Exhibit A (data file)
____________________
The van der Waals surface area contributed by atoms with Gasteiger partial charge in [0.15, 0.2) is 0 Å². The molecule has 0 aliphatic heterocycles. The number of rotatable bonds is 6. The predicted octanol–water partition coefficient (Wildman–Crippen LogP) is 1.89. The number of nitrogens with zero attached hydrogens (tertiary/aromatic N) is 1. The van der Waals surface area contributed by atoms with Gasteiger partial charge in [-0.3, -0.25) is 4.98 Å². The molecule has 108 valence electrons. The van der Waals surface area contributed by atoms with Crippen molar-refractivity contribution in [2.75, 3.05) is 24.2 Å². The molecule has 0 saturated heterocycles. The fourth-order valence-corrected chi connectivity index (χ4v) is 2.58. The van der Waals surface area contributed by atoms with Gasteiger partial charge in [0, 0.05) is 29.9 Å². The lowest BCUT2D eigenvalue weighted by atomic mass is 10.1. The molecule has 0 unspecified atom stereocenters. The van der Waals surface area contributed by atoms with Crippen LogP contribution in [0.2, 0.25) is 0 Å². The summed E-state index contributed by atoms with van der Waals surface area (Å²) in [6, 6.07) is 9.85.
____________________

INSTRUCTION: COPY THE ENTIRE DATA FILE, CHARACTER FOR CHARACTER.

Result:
The van der Waals surface area contributed by atoms with Gasteiger partial charge in [0.15, 0.2) is 0 Å². The molecule has 0 aliphatic heterocycles. The number of rotatable bonds is 6. The predicted octanol–water partition coefficient (Wildman–Crippen LogP) is 1.89. The number of nitrogens with zero attached hydrogens (tertiary/aromatic N) is 1. The van der Waals surface area contributed by atoms with Gasteiger partial charge in [-0.3, -0.25) is 4.98 Å². The molecule has 108 valence electrons. The van der Waals surface area contributed by atoms with Crippen molar-refractivity contribution in [2.75, 3.05) is 24.2 Å². The molecule has 0 saturated heterocycles. The fourth-order valence-corrected chi connectivity index (χ4v) is 2.58. The van der Waals surface area contributed by atoms with Gasteiger partial charge in [0, 0.05) is 29.9 Å². The lowest BCUT2D eigenvalue weighted by atomic mass is 10.1. The molecule has 0 unspecified atom stereocenters. The van der Waals surface area contributed by atoms with Crippen LogP contribution in [0.2, 0.25) is 0 Å². The summed E-state index contributed by atoms with van der Waals surface area (Å²) in [6, 6.07) is 9.85.